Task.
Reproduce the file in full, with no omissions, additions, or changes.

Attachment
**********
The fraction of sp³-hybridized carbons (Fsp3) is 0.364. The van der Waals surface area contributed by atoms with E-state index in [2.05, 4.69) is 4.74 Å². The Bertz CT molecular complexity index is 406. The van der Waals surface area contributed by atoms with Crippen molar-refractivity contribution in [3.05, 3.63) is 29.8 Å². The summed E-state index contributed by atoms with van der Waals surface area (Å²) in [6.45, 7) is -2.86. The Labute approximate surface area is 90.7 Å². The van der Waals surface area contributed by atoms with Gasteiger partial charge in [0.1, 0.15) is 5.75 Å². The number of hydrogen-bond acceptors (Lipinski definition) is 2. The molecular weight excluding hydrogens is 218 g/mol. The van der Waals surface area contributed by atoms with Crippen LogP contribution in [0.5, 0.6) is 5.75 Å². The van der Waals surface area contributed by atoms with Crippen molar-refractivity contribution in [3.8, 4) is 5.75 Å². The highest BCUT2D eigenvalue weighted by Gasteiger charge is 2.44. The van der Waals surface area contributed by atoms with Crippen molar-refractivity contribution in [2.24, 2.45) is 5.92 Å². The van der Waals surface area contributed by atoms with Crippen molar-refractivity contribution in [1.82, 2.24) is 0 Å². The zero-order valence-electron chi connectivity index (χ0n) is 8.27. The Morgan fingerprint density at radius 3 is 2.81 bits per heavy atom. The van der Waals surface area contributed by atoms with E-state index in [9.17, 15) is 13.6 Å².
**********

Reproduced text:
The fraction of sp³-hybridized carbons (Fsp3) is 0.364. The van der Waals surface area contributed by atoms with E-state index in [2.05, 4.69) is 4.74 Å². The Bertz CT molecular complexity index is 406. The van der Waals surface area contributed by atoms with Crippen molar-refractivity contribution in [3.05, 3.63) is 29.8 Å². The summed E-state index contributed by atoms with van der Waals surface area (Å²) in [6.45, 7) is -2.86. The Labute approximate surface area is 90.7 Å². The van der Waals surface area contributed by atoms with Gasteiger partial charge in [0.1, 0.15) is 5.75 Å². The number of hydrogen-bond acceptors (Lipinski definition) is 2. The molecular weight excluding hydrogens is 218 g/mol. The van der Waals surface area contributed by atoms with Crippen LogP contribution in [0.5, 0.6) is 5.75 Å². The van der Waals surface area contributed by atoms with Crippen molar-refractivity contribution in [3.8, 4) is 5.75 Å². The highest BCUT2D eigenvalue weighted by Gasteiger charge is 2.44. The van der Waals surface area contributed by atoms with Crippen molar-refractivity contribution in [2.24, 2.45) is 5.92 Å². The van der Waals surface area contributed by atoms with Crippen molar-refractivity contribution in [1.82, 2.24) is 0 Å². The zero-order valence-electron chi connectivity index (χ0n) is 8.27. The Morgan fingerprint density at radius 3 is 2.81 bits per heavy atom. The van der Waals surface area contributed by atoms with E-state index in [9.17, 15) is 13.6 Å².